Jamia Millia Islamia


Grant Period: Over three years and four months

The Centre for Culture, Media and Governance (CCMG) was established in 2006, as part of Jamia Millia Islamia’s endeavour to foster interdisciplinary orientations and nurture emergent fields of study. CCMG is configured as a focal point of research, teaching, training and policy advocacy in the domain of communication in South Asia. Identified as the Nodal Centre for Curatorial Research, CCMG engages with the contiguous domains of policy and practice of curating in twentieth century India. This project will take place across two phases: Mapping (26 months), which will result in an illustrated report; and Advocacy (14 months), which shall begin by identifying a core set of issues for advocacy, focusing on stakeholder meetings and the creation of a policy-oriented document/White Paper.

The research on curatorial policy during Phase 1 consists of three components: mapping exhibition policy in India during the twentieth century; documenting select curatorial experiences over the last decade; and, analysing the evolving articulation of curatorial practice in the public domain. Through a study of curatorial activity under plastic arts and electronic arts - researchers will investigate institutional structures, political and economic environments, and the evolving relationship between aesthetics and spectatorship, exhibition practice and public culture. The researchers will attend workshops and activities conducted by nodal centers within the curatorship programme to study and document emergent ideas and discourse around curatorial practice today. This study will result in an illustrated report encapsulating both the investigative process and the analytical outcomes of the project. Select components of the study shall also provide material for two papers in the Centre’s Masters course. A policy dialogue meeting will take place towards the end of Phase 1 to discuss the progress made, identifying a core set of issues for advocacy.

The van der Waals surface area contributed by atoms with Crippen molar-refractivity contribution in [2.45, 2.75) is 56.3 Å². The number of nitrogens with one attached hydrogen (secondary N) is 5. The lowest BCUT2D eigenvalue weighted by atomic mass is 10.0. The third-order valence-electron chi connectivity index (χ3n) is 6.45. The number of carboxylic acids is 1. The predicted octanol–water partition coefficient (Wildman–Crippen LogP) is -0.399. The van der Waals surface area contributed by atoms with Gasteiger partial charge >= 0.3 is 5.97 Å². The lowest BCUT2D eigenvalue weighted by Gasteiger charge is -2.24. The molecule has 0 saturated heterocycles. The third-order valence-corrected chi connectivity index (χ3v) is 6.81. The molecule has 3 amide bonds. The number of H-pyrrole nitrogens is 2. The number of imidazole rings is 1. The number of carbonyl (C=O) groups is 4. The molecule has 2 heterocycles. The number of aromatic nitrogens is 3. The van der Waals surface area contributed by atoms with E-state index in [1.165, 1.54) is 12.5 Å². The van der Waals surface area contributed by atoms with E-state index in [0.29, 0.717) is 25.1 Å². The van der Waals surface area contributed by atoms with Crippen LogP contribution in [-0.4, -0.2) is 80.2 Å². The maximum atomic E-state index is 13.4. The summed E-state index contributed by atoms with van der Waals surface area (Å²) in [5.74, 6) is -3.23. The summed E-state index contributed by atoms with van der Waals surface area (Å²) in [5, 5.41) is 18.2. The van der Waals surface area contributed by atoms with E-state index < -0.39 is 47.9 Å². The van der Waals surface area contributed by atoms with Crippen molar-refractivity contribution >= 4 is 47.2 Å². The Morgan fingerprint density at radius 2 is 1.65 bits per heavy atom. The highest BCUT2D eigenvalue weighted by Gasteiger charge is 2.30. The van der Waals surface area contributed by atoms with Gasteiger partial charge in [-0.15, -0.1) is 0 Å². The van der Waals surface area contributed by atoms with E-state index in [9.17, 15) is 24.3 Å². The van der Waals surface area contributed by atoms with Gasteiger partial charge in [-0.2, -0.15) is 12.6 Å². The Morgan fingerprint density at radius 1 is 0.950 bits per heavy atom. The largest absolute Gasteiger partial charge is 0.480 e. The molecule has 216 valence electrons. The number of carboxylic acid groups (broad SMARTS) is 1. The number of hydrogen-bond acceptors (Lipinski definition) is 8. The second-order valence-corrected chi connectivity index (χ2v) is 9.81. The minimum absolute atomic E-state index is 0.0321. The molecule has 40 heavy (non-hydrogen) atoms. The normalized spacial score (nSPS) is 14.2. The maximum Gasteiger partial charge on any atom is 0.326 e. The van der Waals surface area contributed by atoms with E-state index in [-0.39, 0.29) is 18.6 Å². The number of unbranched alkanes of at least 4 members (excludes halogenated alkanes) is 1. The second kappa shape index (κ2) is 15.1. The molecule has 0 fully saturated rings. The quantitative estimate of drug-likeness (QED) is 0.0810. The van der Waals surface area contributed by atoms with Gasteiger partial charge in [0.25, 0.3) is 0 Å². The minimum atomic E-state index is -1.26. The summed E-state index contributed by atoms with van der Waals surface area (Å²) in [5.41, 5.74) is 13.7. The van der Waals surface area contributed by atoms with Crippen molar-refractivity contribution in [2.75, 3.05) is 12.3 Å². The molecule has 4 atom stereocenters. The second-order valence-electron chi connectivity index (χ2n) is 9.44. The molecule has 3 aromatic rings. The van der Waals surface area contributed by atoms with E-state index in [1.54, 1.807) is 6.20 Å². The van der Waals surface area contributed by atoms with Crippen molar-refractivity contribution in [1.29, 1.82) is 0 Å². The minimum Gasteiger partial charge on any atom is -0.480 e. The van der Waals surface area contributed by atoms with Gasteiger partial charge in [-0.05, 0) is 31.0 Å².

On reviewing learnings from Phase 1, Phase 2 will focus on stakeholder meetings and the creation of a policy-oriented document or White Paper. All the principal stakeholders in the field of Indian curatorship will attend a series of meetings with project staff and select participants from other Nodal centres. These interactions will yield a rich body of experiential and analytical knowledge on this nascent area of cultural practice. The knowledge will then be consolidated to form a policy-oriented document/White Paper, for advocacy directed at formal institutions. The impact of the project shall succeed in getting state arts representatives to recognise the need to support critical curatorial projects and initiatives in the public and private arts sector.